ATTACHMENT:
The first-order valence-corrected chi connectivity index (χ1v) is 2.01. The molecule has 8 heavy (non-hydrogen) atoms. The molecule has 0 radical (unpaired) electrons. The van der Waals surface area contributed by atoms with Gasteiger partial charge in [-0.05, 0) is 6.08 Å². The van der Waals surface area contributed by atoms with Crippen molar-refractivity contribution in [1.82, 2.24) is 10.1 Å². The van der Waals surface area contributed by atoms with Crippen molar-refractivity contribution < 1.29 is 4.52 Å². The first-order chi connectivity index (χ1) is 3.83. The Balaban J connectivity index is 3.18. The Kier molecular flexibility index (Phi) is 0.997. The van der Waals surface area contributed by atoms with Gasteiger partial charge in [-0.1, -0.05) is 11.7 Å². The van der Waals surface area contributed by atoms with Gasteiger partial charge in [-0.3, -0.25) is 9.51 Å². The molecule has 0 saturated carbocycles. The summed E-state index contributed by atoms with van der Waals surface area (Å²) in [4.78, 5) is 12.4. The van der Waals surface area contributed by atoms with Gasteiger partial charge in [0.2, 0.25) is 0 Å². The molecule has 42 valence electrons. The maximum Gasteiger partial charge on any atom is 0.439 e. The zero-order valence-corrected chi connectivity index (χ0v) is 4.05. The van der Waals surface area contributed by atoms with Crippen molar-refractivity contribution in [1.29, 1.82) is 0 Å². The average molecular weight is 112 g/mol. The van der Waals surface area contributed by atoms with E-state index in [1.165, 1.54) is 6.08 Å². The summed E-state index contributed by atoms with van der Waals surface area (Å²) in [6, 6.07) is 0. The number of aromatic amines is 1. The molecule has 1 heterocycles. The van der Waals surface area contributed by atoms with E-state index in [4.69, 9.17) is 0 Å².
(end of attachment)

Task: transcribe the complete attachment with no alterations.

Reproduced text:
The first-order valence-corrected chi connectivity index (χ1v) is 2.01. The molecule has 8 heavy (non-hydrogen) atoms. The molecule has 0 radical (unpaired) electrons. The van der Waals surface area contributed by atoms with Gasteiger partial charge in [-0.05, 0) is 6.08 Å². The van der Waals surface area contributed by atoms with Crippen molar-refractivity contribution in [1.82, 2.24) is 10.1 Å². The van der Waals surface area contributed by atoms with Crippen molar-refractivity contribution < 1.29 is 4.52 Å². The first-order chi connectivity index (χ1) is 3.83. The Balaban J connectivity index is 3.18. The Kier molecular flexibility index (Phi) is 0.997. The van der Waals surface area contributed by atoms with Gasteiger partial charge in [-0.1, -0.05) is 11.7 Å². The van der Waals surface area contributed by atoms with Gasteiger partial charge in [-0.3, -0.25) is 9.51 Å². The molecule has 0 saturated carbocycles. The summed E-state index contributed by atoms with van der Waals surface area (Å²) in [4.78, 5) is 12.4. The van der Waals surface area contributed by atoms with Gasteiger partial charge in [0.2, 0.25) is 0 Å². The molecule has 42 valence electrons. The maximum Gasteiger partial charge on any atom is 0.439 e. The zero-order valence-corrected chi connectivity index (χ0v) is 4.05. The van der Waals surface area contributed by atoms with Crippen molar-refractivity contribution in [1.29, 1.82) is 0 Å². The average molecular weight is 112 g/mol. The van der Waals surface area contributed by atoms with E-state index in [1.165, 1.54) is 6.08 Å². The summed E-state index contributed by atoms with van der Waals surface area (Å²) in [6, 6.07) is 0. The number of aromatic amines is 1. The molecule has 1 heterocycles. The van der Waals surface area contributed by atoms with E-state index in [4.69, 9.17) is 0 Å².